Proverbs 4:23 says, “Above all else, guard your heart for it is the wellspring of life.”
When I became caregiver for my mom after my dad died I found it harder to not take everything personally and move things to the trash. There was just so much to deal with and I didn’t understand it all. I didn’t understand that as dementia increased, my mom’s ability to think about what she was saying would decrease. She would say embarrassing things in public. She would become unhappy and irritated as her eyesight and hearing diminished. She would experience sundowners syndrome and do bizarre things. She would hold me responsible when she felt uncomfortable and was unhappy. She said things that hurt. These were things I tried to take responsibility for. I found it hard to separate what I could control and what I could not control. For example she wanted to get out of her assisted living facility but when I would take her for an outing she would complain that she couldn’t see or hear. She got sick and went to the hospital. In the hospital she looked me in the eye and said, “Tom, how could you let this happen to me.” That hurt. I couldn’t keep this from happening to her. The comment pierced my heart. I couldn’t move it to the trash. I was responsible, but I felt inadequate.
I tried to place myself in her shoes to understand where she was coming from. Her husband of almost 70 years had recently died. I had moved her from her home. I had to take control of her medicines. She was losing her independence. She was having difficulty experiencing the activities in her facility. She was being attended to by a variety of new and strange people. She was losing the ability to talk on the phone. Most of the family and friends had already passed on. She wanted me to replace my dad and leave my wife because she was lonely.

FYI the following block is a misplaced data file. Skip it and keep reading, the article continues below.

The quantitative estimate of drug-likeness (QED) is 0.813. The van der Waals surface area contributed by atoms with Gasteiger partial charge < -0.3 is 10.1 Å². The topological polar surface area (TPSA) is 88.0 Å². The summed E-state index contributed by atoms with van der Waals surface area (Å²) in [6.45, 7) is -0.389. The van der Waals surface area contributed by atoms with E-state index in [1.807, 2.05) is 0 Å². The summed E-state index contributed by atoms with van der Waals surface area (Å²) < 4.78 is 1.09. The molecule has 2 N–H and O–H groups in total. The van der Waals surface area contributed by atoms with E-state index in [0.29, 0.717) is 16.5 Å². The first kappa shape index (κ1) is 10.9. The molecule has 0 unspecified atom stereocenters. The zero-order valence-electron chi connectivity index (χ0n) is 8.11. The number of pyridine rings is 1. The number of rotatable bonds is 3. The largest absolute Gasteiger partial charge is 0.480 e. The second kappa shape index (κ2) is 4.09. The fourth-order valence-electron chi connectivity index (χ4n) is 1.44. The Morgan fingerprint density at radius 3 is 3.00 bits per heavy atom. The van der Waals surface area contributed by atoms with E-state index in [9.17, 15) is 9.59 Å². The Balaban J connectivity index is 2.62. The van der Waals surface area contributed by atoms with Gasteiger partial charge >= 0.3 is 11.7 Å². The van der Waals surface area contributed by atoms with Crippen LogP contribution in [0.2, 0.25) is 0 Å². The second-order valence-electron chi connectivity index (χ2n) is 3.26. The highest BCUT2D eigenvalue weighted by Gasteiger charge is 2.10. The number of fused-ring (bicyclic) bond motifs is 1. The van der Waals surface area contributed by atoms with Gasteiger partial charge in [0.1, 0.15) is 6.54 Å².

It took a while to gain enough understanding to formulate a prayer. In the meantime all I could do was trust in God. The more I thought about what she was going through the easier it became to understand all that was going on inside her.
It is hard to let things go. I am a pastor and I should be able to handle all this. She wasn’t leaving my office with some counsel. It was too personal. I am connected to and responsible for my mom.
Philippians 4:6-7 says, “Do not be anxious about anything, but in everything, by prayer and petition, with thanksgiving, present you requests to God. And the peace of God, which transcends all understanding, will guard your hearts and your minds in Christ Jesus.”
It was not easy for me not to be anxious. Jesus teaches in Matt. 6:25 not to worry. Both of these feelings are a part of caregiving. My mom was trusting me for her care. I did not want to let her down. God heard my prayers as I learned better how to pray. It is not the words of a prayer that made a difference. As I prayed God taught me more. God changed my hurt to peace and acceptance. I thanked God for any blessing that brought peace, especially to my mom. Now that my mom has gone to be with Jesus, I can see things more clearly. My heart has survived and expanded into a concern for other caregivers. My experience hasn’t given me an understanding of every caregiver need. It has, however, given me a peace to share. I try to find and share any information that I think might help someone. My heart now goes out to caregivers and their care receivers.